Kringle Cake: A Long Way from There to Here

Gambino's Kringle Cake

In a world of elaborately decorated buttercream and fondant cakes, the Kringle is easy to overlook. At first glance, it appears to be nothing more than an oversized iced Danish or maybe a flattened King Cake. But look closer and you’ll notice dozens of flaky, lighter than air layers under that smear of icing. Hiding inside the cake will be a luscious filling of anything from fruit to almonds to pralines. While the pastry by itself is enough to be admired, the history behind this flaky wonder is even more fascinating and layered than the dough the treats are made from.

Origins of the Kringle

It’s not enough to say the Kringle Cake originated in Denmark. While technically correct, there’s much more behind the development of the cake than that. To fully appreciate the history of the Kringle, we have to follow a long path back to examine the Middle East and Europe in the 11th, 13th, and 16th centuries as well as Scandinavia in the 1200s. 

While there is debate about who exactly invented puff pastry and when, what is known is that 11th-century Turkish texts record mention of a special “pleated and folded bread” which would become Filo (or Phyllo) by the 13th century founding of the Ottoman Empire. When the Ottomans began spreading from the Middle East into Europe and Africa, the migrating people took their culinary knowledge with them.

Meanwhile, Austria, a formidable enemy of the Ottoman Empire, was adapting the newly introduced filo dough into their own version of a multi-layered bread. Traditional filo was made by rolling out hundreds of paper-thin sheets of dough which would be brushed with oil and then stacked to create a shatteringly flaky treat when baked. The Austrians replaced the olive oil with butter since butter was much more abundant in Austria at that time. Instead of rolling out individual pieces of dough, they created a process called lamination where a sheet of butter would be wrapped in dough and then folded multiple times to create dozens or hundreds of flaky layers.

Monks, Pretzels, and a Bakery Strike

Danish Kringle

While Austria and the Ottomans battled over land and culture, Roman Catholic monks made their way into Scandinavia sometime in the 13th century. These monks brought their own culinary traditions with them including the famously twisted treat, the pretzel. Pretzels were supposedly created in the 7th century by a monk who wanted to reward good children for saying their prayers. The crossed folds of a pretzel represent the prayer position of Dark and Middle Age Christians who prayed by crossing their arms over their chest instead of folding hands as we do today. Over time, the Nordic pretzel, or kringle, became synonymous with prosperity and good luck.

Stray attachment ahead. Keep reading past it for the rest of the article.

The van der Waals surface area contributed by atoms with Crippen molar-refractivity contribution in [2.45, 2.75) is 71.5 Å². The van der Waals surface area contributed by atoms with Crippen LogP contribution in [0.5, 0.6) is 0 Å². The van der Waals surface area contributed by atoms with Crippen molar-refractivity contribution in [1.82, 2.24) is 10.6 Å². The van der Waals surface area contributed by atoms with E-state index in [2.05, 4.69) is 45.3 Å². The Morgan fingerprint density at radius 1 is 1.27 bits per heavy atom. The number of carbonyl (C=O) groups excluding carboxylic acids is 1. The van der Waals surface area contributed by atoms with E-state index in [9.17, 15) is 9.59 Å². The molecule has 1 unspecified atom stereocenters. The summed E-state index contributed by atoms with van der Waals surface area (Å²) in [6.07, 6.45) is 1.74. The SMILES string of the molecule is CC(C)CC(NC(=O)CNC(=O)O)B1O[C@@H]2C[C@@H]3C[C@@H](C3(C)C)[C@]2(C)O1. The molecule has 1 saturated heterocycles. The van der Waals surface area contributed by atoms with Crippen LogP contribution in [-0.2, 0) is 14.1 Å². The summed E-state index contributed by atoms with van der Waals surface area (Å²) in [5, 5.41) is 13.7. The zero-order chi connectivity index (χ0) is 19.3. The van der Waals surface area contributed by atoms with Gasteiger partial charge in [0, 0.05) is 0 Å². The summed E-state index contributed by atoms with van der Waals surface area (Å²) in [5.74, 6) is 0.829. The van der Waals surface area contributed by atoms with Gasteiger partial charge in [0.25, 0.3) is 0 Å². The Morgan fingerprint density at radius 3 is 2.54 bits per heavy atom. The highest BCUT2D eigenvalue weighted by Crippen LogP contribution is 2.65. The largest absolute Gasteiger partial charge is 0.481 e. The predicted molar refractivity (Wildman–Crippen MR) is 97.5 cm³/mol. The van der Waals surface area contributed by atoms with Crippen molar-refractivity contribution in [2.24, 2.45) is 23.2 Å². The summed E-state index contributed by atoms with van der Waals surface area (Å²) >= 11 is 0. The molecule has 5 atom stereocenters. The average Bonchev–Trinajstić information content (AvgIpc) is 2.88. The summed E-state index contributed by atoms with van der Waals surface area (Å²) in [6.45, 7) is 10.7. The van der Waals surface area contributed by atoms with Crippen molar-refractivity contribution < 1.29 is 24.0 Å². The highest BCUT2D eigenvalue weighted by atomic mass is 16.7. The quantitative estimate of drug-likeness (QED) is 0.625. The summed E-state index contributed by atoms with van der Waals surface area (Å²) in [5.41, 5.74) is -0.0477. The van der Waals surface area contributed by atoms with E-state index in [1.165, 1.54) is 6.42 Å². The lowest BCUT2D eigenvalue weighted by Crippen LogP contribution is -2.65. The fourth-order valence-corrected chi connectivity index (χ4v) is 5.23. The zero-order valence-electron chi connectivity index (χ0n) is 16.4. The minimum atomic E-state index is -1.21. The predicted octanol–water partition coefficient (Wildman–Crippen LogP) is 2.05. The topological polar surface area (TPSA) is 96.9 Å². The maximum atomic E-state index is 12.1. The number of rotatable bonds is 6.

Today we’re familiar with the salty chewy bread form of pretzels made popular in Germany. But the term pretzel originally referred to many different types of treats with the crossed arm shape. The Nordic form of pretzels were typically filled with ground almonds and raisins and were especially well known in Denmark. Then, in the 1850s, the Danish Bakery Guild went on strike and desperate bakery owners brought workers from Austria to fill in for the striking Danes. These Austrian bakers came with the knowledge of puff pastry from their earlier encounters with the Ottomans and used that knowledge to help create a new form of pastries now known as Danishes. 

Kringle Guild

Kringle Migrates to America

Beginning in the 1880s, large groups of Danish people began migrating to America. 10% of all those Danish immigrants made Racine, Wisconsin home. Not wanting to let go of their culture and traditions, many opened their own bakeries and brought their pastries to the greater American public. The combination of flaky puff pastry and fillings of preserved fruit and nuts were a winner. Due to changing American tastes, cheeses and fresh fruit became popular fillings and the ever-present Kringle Cake was adapted into an oval which would be covered in sweet icing. 

Home for the Holidays

No one is sure how the Kringle came to New Orleans, but Scandinavian and German immigrants are the most likely point of entry. Here in the city, the cakes began appearing in bakery windows more and more around Christmas time and are slowly being associated with Kris Kringle and the holidays. That’s true here at Gambino’s where the Kringle Cake comes with the option of two different fillings, cream cheese or praline, and lets you decorate them yourself. So why not order a Kringle or two for the family and take part in a tradition going back more than 800 years.